There's a growing recognition among Connecticut state and local government that 401(k)-style retirement plans will be necessary in the long run. The private sector does it, so why are government employees so worried?
If nothing had changed, Connecticut would not be trapped in the situation it is now. But Connecticut also allows collective bargaining agreements to supersede state law, allowing subsequent SEBAC agreements to once again underfund state employee pensions.
Connecticut’s new Pension Sustainability Commission held a press conference today in the Legislative Office Building to announce its mission: to consider transferring state assets to Connecticut's pension funds to help reduce the state's unfunded liabilities.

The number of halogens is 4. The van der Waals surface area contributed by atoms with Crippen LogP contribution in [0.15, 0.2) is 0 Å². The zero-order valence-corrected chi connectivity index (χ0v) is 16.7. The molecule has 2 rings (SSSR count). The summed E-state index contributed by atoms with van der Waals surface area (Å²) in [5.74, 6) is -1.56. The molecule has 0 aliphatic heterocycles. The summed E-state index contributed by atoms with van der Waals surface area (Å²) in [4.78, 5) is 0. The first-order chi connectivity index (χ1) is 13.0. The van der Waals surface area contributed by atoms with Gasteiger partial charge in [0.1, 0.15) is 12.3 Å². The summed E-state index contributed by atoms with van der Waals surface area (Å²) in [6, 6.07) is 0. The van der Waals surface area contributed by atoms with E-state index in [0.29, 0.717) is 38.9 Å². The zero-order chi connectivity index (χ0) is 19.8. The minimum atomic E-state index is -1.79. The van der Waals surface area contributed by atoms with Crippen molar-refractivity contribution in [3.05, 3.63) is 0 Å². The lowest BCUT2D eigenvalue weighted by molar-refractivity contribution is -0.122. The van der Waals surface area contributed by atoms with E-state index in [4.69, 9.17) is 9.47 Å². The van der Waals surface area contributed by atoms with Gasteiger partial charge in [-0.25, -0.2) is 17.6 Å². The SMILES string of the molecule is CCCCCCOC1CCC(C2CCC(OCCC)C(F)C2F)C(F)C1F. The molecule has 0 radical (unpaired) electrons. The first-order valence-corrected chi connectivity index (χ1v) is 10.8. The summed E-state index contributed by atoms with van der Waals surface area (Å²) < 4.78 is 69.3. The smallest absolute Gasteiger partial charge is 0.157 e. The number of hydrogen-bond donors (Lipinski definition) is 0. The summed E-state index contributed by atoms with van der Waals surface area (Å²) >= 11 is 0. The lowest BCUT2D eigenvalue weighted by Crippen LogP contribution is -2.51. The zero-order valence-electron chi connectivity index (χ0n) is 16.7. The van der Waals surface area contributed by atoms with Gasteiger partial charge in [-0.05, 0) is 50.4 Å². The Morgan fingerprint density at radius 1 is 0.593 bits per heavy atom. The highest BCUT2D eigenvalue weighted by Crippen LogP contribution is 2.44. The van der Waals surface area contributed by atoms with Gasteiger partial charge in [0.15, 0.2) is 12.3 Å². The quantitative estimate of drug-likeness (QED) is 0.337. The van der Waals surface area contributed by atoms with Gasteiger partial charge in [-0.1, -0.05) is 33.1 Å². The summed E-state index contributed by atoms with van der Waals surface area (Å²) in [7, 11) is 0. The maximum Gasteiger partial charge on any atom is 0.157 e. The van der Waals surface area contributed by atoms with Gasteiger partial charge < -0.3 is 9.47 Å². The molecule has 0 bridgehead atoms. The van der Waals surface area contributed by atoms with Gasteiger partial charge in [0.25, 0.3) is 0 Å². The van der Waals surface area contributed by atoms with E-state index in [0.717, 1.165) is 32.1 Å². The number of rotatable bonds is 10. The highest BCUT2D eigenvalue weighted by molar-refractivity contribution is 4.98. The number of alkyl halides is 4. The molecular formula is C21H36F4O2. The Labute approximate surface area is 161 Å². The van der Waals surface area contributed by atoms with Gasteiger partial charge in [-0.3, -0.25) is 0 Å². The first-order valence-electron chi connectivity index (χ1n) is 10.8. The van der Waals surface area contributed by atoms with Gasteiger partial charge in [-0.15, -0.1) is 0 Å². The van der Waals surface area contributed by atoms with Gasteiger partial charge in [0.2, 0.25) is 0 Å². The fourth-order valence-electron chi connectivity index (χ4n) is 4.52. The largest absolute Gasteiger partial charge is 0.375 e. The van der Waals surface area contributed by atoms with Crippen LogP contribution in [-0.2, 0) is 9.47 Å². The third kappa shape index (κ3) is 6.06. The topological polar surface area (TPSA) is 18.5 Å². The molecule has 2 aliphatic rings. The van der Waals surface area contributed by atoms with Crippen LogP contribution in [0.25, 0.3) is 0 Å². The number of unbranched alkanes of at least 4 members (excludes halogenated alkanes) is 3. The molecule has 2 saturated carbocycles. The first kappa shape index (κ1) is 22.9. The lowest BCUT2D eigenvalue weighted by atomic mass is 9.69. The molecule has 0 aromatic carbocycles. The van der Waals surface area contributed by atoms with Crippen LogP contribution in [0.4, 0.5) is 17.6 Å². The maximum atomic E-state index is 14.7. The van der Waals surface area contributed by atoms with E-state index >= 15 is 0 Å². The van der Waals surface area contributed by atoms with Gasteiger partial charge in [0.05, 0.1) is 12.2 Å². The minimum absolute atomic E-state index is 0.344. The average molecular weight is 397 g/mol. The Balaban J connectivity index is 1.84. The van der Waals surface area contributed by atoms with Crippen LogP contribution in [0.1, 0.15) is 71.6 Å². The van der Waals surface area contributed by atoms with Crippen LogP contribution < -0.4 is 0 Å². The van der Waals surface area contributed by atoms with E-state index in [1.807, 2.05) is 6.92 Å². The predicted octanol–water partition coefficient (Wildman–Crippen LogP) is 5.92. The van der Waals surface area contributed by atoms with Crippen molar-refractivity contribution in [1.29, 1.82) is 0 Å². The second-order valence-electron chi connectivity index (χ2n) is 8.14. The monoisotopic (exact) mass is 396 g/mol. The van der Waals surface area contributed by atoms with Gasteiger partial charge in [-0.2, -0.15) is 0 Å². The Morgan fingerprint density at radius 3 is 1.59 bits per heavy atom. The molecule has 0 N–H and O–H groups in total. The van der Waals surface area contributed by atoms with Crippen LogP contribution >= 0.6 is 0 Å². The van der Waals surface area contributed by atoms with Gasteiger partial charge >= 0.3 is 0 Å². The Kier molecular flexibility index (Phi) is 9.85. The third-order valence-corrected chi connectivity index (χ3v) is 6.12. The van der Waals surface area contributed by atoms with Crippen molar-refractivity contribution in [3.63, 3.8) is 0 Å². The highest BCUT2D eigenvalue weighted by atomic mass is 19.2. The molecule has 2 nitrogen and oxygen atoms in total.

When given the choice between Connecticut's failing pension system and the state's defined contribution plan, Robert Guynn took the road less traveled -- and he's doing fine.
Fringe benefit rates for Connecticut’s state employee and teacher retirement plans in 2018 jumped as much as 52 percent, according to figures from the Comptroller’s Office.
Connecticut has made its full annual payment and reduced the discount rate for its pension plans, but according to a study by Pew Charitable Trusts the state is still not contributing enough to prevent pension liabilities from growing.